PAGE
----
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Hiking Mount Moriah

The goal of life is to make your heartbeat match the beat of the universe, to match your nature with Nature.” – Joseph Campbell

The last 4000 foot peak on the Appalachian Trail in New Hampshire before entering Maine is 4049 foot Mount Moriah. Hiking it as a single day out and back, it became a 9 mile round trip that felt just a little bit longer because the ankle objected to the angle of descent, which in warmer months means walking down exposed granite slabs with feet flat, toes down and weight distributed as evenly as possible, but slightly back on the heels. With good footwear this serves to spread the load across the sole of the boot or trail running shoe (for those who choose to endure a higher level of pain). This creates enough friction to keep you upright and in a controlled descent. But it also beats the crap out of your knees and ankles.

But all that complaining doesn’t change the fact that I sat above treeline eating lunch with the White Mountains clearly visible all around me, and feeding Gray Jays who are well-known opportunists on this particular summit. I didn’t mind offering up a bit of my trail mix for the jays – there’s a certain thrill in interacting with wild animals, and a few almonds, peanuts and raisons were a small price to pay. And my heartbeat matched the universe a bit more today than it might have had I stayed home doing yard work. Aches and pains fade over time, but summiting Moriah remains a forever check mark and a step closer to matching my nature to Nature.

The first half of the hike from the trailhead is very easy, with a gradual incline and minimal erosion compared to what you see in other parts of the White Mountains. Unfortunately the loggers have been busy on the lower hills, clearing much of the forest away. This is what happens when the land isn’t preserved, it becomes a “land of many uses”, including logging everything except a strip of land on either side of the trail. The logging served to preview the views that we’d see later, though it was marred by the clearing.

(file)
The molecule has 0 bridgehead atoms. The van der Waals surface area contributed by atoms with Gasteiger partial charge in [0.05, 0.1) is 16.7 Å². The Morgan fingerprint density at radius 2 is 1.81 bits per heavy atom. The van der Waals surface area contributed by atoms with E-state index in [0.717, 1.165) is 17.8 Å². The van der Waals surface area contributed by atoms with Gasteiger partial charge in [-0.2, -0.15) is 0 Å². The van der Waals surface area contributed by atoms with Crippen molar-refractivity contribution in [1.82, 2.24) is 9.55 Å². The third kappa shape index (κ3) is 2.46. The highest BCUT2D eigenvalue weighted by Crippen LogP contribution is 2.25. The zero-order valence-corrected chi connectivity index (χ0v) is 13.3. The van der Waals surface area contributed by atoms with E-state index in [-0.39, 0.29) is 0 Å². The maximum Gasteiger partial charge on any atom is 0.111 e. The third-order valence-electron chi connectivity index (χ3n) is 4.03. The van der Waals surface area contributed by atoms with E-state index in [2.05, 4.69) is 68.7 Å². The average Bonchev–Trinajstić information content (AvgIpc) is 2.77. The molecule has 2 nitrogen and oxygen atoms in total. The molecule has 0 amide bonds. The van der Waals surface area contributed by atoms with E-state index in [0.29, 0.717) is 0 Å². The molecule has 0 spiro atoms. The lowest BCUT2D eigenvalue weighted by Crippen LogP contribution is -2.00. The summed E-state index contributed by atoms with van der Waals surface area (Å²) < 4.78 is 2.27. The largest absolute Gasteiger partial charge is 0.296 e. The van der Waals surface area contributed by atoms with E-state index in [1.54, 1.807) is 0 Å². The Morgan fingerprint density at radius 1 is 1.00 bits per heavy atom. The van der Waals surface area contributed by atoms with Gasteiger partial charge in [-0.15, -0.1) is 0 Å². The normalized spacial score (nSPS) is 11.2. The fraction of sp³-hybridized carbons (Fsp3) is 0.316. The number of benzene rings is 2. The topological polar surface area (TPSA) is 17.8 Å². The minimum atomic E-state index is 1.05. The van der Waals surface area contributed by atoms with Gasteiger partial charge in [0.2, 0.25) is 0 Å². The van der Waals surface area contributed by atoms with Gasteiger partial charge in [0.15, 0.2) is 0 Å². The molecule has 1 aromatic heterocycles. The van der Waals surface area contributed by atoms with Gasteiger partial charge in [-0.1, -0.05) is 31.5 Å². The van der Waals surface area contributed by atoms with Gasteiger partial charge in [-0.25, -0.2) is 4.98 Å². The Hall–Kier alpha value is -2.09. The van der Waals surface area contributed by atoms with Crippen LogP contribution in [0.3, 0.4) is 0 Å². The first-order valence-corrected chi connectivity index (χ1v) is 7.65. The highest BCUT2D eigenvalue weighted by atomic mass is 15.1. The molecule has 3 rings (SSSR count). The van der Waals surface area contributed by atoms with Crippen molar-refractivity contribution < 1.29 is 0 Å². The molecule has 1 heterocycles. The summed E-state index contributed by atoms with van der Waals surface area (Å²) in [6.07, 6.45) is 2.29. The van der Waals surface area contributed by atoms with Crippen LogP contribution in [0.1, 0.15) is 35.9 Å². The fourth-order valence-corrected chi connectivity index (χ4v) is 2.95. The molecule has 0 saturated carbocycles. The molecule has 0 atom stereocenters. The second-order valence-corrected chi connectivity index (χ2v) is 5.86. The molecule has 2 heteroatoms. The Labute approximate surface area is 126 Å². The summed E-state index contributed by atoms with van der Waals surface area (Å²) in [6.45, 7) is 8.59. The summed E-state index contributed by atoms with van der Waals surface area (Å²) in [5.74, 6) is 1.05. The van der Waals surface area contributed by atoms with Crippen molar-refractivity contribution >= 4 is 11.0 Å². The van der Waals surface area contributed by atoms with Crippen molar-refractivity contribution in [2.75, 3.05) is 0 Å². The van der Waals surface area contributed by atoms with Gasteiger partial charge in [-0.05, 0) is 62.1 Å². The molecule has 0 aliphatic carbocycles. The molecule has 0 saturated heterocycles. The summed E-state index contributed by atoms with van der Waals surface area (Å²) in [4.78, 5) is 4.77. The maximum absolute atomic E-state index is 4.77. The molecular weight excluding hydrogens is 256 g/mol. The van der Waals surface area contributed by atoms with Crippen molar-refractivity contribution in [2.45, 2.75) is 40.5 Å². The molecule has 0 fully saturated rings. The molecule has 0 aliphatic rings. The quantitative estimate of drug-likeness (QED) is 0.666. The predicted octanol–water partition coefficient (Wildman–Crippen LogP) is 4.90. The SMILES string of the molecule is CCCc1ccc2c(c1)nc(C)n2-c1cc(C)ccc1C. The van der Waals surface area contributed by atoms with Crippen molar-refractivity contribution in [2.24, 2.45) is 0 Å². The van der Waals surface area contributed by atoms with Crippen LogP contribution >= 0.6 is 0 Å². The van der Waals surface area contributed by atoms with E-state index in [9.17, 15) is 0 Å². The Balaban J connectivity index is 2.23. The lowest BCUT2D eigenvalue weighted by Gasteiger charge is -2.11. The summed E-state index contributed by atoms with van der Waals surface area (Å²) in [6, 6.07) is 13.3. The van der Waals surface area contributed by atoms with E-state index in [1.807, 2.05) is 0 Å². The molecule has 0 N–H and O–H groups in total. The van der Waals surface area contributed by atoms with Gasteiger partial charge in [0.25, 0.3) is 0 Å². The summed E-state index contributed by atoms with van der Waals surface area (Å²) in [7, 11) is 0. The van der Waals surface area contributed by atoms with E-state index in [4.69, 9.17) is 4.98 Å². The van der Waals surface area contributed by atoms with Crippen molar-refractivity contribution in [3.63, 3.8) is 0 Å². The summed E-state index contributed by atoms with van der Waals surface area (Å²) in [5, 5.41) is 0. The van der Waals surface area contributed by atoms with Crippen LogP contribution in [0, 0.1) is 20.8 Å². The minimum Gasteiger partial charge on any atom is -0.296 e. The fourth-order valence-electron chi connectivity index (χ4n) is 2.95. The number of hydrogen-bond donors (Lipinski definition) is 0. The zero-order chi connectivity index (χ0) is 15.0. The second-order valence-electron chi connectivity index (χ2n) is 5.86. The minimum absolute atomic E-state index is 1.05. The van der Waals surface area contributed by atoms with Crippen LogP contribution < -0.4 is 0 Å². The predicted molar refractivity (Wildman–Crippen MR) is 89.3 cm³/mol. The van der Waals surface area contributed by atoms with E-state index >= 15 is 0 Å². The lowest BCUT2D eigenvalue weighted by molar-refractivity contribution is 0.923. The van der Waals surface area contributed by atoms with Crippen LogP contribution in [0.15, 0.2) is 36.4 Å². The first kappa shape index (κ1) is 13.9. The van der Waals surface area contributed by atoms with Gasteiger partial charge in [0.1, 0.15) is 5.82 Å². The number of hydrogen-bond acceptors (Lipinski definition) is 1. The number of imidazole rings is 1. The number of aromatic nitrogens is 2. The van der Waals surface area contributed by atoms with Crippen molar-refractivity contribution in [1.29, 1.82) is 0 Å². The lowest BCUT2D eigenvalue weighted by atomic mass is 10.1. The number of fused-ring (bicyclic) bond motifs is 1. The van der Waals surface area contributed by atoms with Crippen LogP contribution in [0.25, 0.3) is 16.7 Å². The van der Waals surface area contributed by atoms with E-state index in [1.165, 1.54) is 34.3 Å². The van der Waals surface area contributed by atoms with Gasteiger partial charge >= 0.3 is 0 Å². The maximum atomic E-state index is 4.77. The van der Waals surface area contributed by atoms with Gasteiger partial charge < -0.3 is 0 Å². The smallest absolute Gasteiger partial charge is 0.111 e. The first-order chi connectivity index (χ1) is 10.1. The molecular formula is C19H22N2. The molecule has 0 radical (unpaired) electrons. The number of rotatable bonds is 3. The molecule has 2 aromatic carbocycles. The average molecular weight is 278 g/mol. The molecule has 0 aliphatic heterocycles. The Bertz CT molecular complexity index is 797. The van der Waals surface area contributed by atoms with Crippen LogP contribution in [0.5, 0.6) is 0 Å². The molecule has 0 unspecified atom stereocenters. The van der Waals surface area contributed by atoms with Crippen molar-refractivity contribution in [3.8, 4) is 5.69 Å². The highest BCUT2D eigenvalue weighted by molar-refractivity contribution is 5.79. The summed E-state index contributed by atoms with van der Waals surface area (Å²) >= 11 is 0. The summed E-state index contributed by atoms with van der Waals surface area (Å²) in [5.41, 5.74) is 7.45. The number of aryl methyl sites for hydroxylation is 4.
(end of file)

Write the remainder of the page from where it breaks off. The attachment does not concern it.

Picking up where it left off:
The first wow moments come on the granite ledges of Mount Surprise, a 2194 foot gem that lives up to its name. Views of the Presidential Range were glorious, and served as a nice appetizer for the views we’d see later from the summit of Mount Moriah. They say on a clear day you can see forever from the summit, and it seemed we could. If there’s a drawback to the summit its the very small footprint that many people want to enjoy, and in a time of social distancing I was disappointed in the unmasked proximity of several people from a group of twenty-somethings. But lingering on the summit meant you were going to have that kind of company, so we made a point of wrapping up lunch and clearing the way for others.

Mount Moriah is not a hike to do on a wet day, which is why I hiked it today instead of last week. But its a worthwhile hike to complete on a beautiful day. I look forward to doing it sometime when it has a heavy snow blanket to cushion the unforgiving granite. I’ll be sore tomorrow in the usual places, but it’s the price you pay for dancing in the clouds. Another 4000 footer checked off the list and a few memories worth celebrating.

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